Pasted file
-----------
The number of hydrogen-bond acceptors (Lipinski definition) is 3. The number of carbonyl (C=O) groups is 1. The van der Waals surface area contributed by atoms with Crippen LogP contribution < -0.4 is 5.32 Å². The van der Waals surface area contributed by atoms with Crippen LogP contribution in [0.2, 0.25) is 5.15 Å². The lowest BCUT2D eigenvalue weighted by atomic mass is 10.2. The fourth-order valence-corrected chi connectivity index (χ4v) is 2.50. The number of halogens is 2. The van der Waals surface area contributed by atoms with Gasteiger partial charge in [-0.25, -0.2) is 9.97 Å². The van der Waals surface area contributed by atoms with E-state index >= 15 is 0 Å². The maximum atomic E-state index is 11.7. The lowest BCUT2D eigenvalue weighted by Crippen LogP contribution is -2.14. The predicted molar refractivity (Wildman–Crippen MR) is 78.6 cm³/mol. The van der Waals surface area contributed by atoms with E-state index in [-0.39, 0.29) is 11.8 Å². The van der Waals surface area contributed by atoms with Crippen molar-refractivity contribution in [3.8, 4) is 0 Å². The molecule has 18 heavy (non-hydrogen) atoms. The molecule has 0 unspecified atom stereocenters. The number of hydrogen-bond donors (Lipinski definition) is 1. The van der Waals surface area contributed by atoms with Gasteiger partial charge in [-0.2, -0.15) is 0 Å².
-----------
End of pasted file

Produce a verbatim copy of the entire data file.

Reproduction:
The number of hydrogen-bond acceptors (Lipinski definition) is 3. The number of carbonyl (C=O) groups is 1. The van der Waals surface area contributed by atoms with Crippen LogP contribution < -0.4 is 5.32 Å². The van der Waals surface area contributed by atoms with Crippen LogP contribution in [0.2, 0.25) is 5.15 Å². The lowest BCUT2D eigenvalue weighted by atomic mass is 10.2. The fourth-order valence-corrected chi connectivity index (χ4v) is 2.50. The number of halogens is 2. The van der Waals surface area contributed by atoms with Gasteiger partial charge in [-0.25, -0.2) is 9.97 Å². The van der Waals surface area contributed by atoms with E-state index >= 15 is 0 Å². The maximum atomic E-state index is 11.7. The lowest BCUT2D eigenvalue weighted by Crippen LogP contribution is -2.14. The predicted molar refractivity (Wildman–Crippen MR) is 78.6 cm³/mol. The van der Waals surface area contributed by atoms with E-state index in [-0.39, 0.29) is 11.8 Å². The van der Waals surface area contributed by atoms with Crippen molar-refractivity contribution in [3.8, 4) is 0 Å². The molecule has 18 heavy (non-hydrogen) atoms. The molecule has 0 unspecified atom stereocenters. The number of hydrogen-bond donors (Lipinski definition) is 1. The van der Waals surface area contributed by atoms with Gasteiger partial charge in [-0.2, -0.15) is 0 Å².